Disney employees are staging a week of walkouts over CEO Bob Chapek’s response to Florida’s ‘Don’t Say Gay’ bill.
Disney has faced stiff criticism for its muddled response to the bill, which would ban the discussion of LGBT+ lives in classrooms. Disney initially refused to make a public statement and defended its political donations to Republicans who helped push the bill through before apologising and pausing donations.
Organising as the Disney Do Better group, LGBT+ people and allies working for the company are urging bosses to do more, including by ending all donations to lawmakers who supported the law indefinitely.
“By supporting the politicians who brought this legislation and not taking a public stand against it, Chapek and [The Walt Disney Compant] leadership have made it clear they are more than willing to sacrifice their employee’s health and wellness in service of the bottom line,” the group wrote in an open letter.
“We will stand for this anymore.”
From Tuesday (15 March) to Monday, employees will stage “break” walkouts from 3pm and 3:15pm, culminating in a full-day walkout next Tuesday.
Including more than 10,000 words worth of testimony from staff, organisers say they want to make it clear Disney has “utterly failed” in its response to the ‘Don’t Say Gay’ bill, according to their website WhereIsChapek.com.
Organisers are demanding that Disney put pressure on Florida lawmakers by stopping all investment and construction in the state – where it employs more than 77,000 people – “until hateful legislation is repealed”.
It must also stop “any efforts to move employees to Florida office location” and guarantee that no employee will be fired as a result of denying relocation, the group demand.
Disney Do Better is also calling for the entertainment giant to improve LGBT+ representation in its content, with a dedicated brand to be created “focusing on LGBTQ+ creators and underrepresented voices”.
Disney is also being urged to reaffirm its committment to protecting and advocating for LGBT+ staff, and to “take responsibility for their inaction to protect the rights of LGBTQIA+ children and their families by making substantial contributions to The Trevor Project and other human rights advocacy groups”.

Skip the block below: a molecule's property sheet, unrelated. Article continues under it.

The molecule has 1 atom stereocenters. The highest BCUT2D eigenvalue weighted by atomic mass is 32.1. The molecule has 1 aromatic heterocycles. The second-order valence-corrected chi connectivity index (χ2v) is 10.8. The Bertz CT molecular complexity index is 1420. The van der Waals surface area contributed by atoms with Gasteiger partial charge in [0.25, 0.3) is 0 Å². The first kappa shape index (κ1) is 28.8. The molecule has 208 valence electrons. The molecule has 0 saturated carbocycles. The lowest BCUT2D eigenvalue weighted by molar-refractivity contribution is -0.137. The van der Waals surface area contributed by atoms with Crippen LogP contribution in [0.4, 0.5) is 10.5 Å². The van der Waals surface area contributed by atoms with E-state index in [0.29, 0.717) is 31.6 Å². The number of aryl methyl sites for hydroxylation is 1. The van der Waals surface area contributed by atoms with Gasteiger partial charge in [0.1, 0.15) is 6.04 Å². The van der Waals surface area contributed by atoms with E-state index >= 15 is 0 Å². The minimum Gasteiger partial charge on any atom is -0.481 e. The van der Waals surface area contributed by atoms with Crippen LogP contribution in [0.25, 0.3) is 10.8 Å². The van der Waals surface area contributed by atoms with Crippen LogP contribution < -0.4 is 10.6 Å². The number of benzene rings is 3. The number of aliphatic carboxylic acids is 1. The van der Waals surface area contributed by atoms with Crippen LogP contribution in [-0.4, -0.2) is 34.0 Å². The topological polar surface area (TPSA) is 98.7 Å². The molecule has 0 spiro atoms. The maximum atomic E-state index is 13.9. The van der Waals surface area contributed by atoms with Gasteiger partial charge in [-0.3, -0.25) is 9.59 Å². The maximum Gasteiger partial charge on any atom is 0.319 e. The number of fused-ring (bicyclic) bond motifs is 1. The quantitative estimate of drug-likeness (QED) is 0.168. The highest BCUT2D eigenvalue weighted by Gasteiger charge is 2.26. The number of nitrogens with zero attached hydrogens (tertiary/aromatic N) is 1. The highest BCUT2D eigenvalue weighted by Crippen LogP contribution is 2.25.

Employees taking part in the action work for Disney’s corporate offices, Lucasfilm, Pixar, Bento Box, Disney Television Animation the Disney Animation Studio, and more, according to Disney Do Better.
Disney demonstrators ‘ashamed’ to work as ‘hypocritical’ company
News that Disney had donated hundreds of thousands of dollars to lawmakers backing the ‘Don’t Say Gay’ bill was followed by silence, then clumsy statements that ignited outrage both within and outside of the company.
CEO Bob Chapek eventually apologised for the company’s response, saying he has temporarily paused all political donations and would donate $5 million to the Human Rights Campaign. The LGBT+ charity refused the donation until Disney takes “meaningful action” against the bill.
Chapek admitted that he “let [the company] down” in his response in a memo.
“I missed the mark in this case,” he wrote, “but am an ally you can count on.”
Previously, the CEO had suggested that telling “diverse stories” was far more impactful than a statement publicly denouncing the law. Corporate statements “do very little to change outcomes or minds”, he said.
Disney Do Better said this statement amounted to an attempt to “placate the LGBTQIA+ community with subpar representation”.
“You cannot fix this with educational seminars or token background characters — even organizations like [the Human Rights Campaign] refuse your money until action is taken.”
“Those statements have indicated that leadership still does not truly understand the impact this legislation is having not only on cast members in the state of Florida but on all members of the LGBTQIA+ community in the company and beyond”.
Pixar staff have alleged that Disney bosses routinely edit out LGBT+ representation from its films.
While it remains unclear exactly how many staff are taking part in the protests, the Disney Walkout Twitter has more than 1,200 followers.
Ahead of Tuesday’s first protest, the account shared statements from employees about why they are walking out.
“I am ashamed to work for a company that boasts about inclusivity and yet supports states and politicians that put lives, education, livelihoods and overall wellbeing of our LGBTQIA+ selves, siblings and families in jeopardy,” wrote one employee.
“Enough hypocrisy, it’s time for authenticity and transparency.”
Florida’s ‘Don’t Say Gay’ bill has been approved by both houses and is on the desk of governor Ron DeSantis, who has indicated his support.